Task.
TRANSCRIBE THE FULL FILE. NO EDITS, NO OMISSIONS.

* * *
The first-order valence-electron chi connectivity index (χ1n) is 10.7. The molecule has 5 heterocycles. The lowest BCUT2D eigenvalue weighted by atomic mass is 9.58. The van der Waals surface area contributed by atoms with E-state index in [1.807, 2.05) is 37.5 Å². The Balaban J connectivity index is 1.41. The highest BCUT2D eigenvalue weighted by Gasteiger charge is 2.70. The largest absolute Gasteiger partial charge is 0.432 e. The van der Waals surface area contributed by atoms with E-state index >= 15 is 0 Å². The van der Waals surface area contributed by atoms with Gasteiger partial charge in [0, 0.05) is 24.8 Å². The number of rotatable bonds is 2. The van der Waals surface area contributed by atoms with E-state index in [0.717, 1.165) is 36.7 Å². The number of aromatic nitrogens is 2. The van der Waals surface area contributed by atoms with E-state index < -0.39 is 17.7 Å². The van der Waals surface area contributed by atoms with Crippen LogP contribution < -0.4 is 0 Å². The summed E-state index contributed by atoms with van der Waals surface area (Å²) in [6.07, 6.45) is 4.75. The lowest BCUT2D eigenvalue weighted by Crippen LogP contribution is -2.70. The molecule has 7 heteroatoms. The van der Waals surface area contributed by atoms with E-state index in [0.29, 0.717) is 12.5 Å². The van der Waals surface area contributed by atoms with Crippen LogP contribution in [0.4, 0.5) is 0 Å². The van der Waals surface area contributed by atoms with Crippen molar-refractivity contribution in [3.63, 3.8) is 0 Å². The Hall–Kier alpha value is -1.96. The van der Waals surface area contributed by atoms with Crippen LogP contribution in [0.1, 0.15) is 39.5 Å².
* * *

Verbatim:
The first-order valence-electron chi connectivity index (χ1n) is 10.7. The molecule has 5 heterocycles. The lowest BCUT2D eigenvalue weighted by atomic mass is 9.58. The van der Waals surface area contributed by atoms with E-state index in [1.807, 2.05) is 37.5 Å². The Balaban J connectivity index is 1.41. The highest BCUT2D eigenvalue weighted by Gasteiger charge is 2.70. The largest absolute Gasteiger partial charge is 0.432 e. The van der Waals surface area contributed by atoms with E-state index >= 15 is 0 Å². The van der Waals surface area contributed by atoms with Gasteiger partial charge in [0, 0.05) is 24.8 Å². The number of rotatable bonds is 2. The van der Waals surface area contributed by atoms with E-state index in [0.717, 1.165) is 36.7 Å². The number of aromatic nitrogens is 2. The van der Waals surface area contributed by atoms with E-state index < -0.39 is 17.7 Å². The van der Waals surface area contributed by atoms with Crippen LogP contribution < -0.4 is 0 Å². The summed E-state index contributed by atoms with van der Waals surface area (Å²) in [6.07, 6.45) is 4.75. The lowest BCUT2D eigenvalue weighted by Crippen LogP contribution is -2.70. The molecule has 7 heteroatoms. The van der Waals surface area contributed by atoms with E-state index in [0.29, 0.717) is 12.5 Å². The van der Waals surface area contributed by atoms with Crippen LogP contribution in [0.4, 0.5) is 0 Å². The van der Waals surface area contributed by atoms with Crippen molar-refractivity contribution in [3.63, 3.8) is 0 Å². The Hall–Kier alpha value is -1.96. The van der Waals surface area contributed by atoms with Crippen LogP contribution in [0.1, 0.15) is 39.5 Å².